is to say, the sensation of this red ball that is in my mind right
now, i.e., the "idea" of the ball, derives from the sensory
experience of the ball that I am presently experiencing.
In all his thinking about how knowing works,
Locke sees himself as following a very common sense way of thinking.
He does not see himself as saying anything particularly abstruse or
unusual, and certainly not as saying anything that every common sense
person wouldn't agree with. In this next section, though, at least
toward the end of it, based on common sense though it is, we might
at first think he is saying something that common sense should not
accept. But you might want to reserve your judgment on that for a while.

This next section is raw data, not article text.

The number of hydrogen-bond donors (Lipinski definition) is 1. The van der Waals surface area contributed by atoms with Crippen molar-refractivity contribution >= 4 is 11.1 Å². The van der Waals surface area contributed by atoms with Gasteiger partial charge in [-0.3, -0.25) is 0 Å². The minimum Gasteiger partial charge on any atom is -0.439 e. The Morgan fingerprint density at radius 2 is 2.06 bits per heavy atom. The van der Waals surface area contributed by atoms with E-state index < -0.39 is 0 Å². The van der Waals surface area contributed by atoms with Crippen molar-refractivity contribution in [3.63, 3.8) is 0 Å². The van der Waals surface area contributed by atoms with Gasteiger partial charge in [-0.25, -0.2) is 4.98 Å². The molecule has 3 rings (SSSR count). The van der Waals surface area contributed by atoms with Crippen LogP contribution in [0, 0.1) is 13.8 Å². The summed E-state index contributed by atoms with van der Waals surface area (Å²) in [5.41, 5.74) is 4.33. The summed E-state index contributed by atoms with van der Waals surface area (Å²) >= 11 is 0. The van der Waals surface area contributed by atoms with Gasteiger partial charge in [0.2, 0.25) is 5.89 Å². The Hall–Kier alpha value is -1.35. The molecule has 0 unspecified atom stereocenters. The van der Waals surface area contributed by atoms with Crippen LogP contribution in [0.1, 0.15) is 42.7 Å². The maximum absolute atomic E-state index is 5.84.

IV. Ideas are caused in
us by qualities
sensations) in minds are caused by qualities in things. For
example, the sensation (or idea) of red in my mind is caused by the
quality of red in the thing.
So we now need a definition of what a quality
is. Here it is: A quality is a power in a thing to cause an
idea in a mind. So a quality is not a thing, really, but is a power in
a thing to cause an idea in a mind.
Now this is where it gets interesting. There
are two kinds of qualities, according to Locke, primary and secondary.
(He actually says there are three kinds of qualities, but we're going
to ignore the third kind for now.)
Primary qualities are those that every physical
object, every body, must have. Primary qualities are actually in the
physical object. There are only six primary qualities:
Every physical object, in order to even be
a physical object, must (according to Locke) have solidity, must have
some shape and size, must be either in motion or at rest, must be either